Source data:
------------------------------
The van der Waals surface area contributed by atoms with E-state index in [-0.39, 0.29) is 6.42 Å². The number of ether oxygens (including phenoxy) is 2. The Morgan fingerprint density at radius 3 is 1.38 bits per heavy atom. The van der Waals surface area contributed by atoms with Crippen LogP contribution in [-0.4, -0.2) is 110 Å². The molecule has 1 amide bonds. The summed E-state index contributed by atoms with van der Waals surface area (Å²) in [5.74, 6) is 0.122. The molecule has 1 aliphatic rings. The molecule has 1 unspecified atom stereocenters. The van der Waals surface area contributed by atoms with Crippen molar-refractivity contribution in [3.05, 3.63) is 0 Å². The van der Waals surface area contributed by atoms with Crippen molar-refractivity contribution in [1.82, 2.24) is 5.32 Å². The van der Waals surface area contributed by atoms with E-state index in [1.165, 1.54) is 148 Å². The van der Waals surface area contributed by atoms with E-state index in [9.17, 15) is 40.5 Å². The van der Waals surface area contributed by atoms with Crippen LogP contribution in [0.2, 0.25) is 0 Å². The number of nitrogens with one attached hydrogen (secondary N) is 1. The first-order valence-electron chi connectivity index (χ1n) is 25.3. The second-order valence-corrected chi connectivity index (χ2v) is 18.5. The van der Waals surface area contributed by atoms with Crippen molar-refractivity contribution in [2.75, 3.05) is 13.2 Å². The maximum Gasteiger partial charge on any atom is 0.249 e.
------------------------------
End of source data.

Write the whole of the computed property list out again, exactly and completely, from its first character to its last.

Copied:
The van der Waals surface area contributed by atoms with E-state index in [-0.39, 0.29) is 6.42 Å². The number of ether oxygens (including phenoxy) is 2. The Morgan fingerprint density at radius 3 is 1.38 bits per heavy atom. The van der Waals surface area contributed by atoms with Crippen LogP contribution in [-0.4, -0.2) is 110 Å². The molecule has 1 amide bonds. The summed E-state index contributed by atoms with van der Waals surface area (Å²) in [5.74, 6) is 0.122. The molecule has 1 aliphatic rings. The molecule has 1 unspecified atom stereocenters. The van der Waals surface area contributed by atoms with Crippen molar-refractivity contribution in [3.05, 3.63) is 0 Å². The van der Waals surface area contributed by atoms with Crippen molar-refractivity contribution in [1.82, 2.24) is 5.32 Å². The van der Waals surface area contributed by atoms with E-state index in [1.165, 1.54) is 148 Å². The van der Waals surface area contributed by atoms with E-state index in [9.17, 15) is 40.5 Å². The van der Waals surface area contributed by atoms with Crippen LogP contribution in [0.2, 0.25) is 0 Å². The number of nitrogens with one attached hydrogen (secondary N) is 1. The first-order valence-electron chi connectivity index (χ1n) is 25.3. The second-order valence-corrected chi connectivity index (χ2v) is 18.5. The van der Waals surface area contributed by atoms with Crippen molar-refractivity contribution in [2.75, 3.05) is 13.2 Å². The maximum Gasteiger partial charge on any atom is 0.249 e.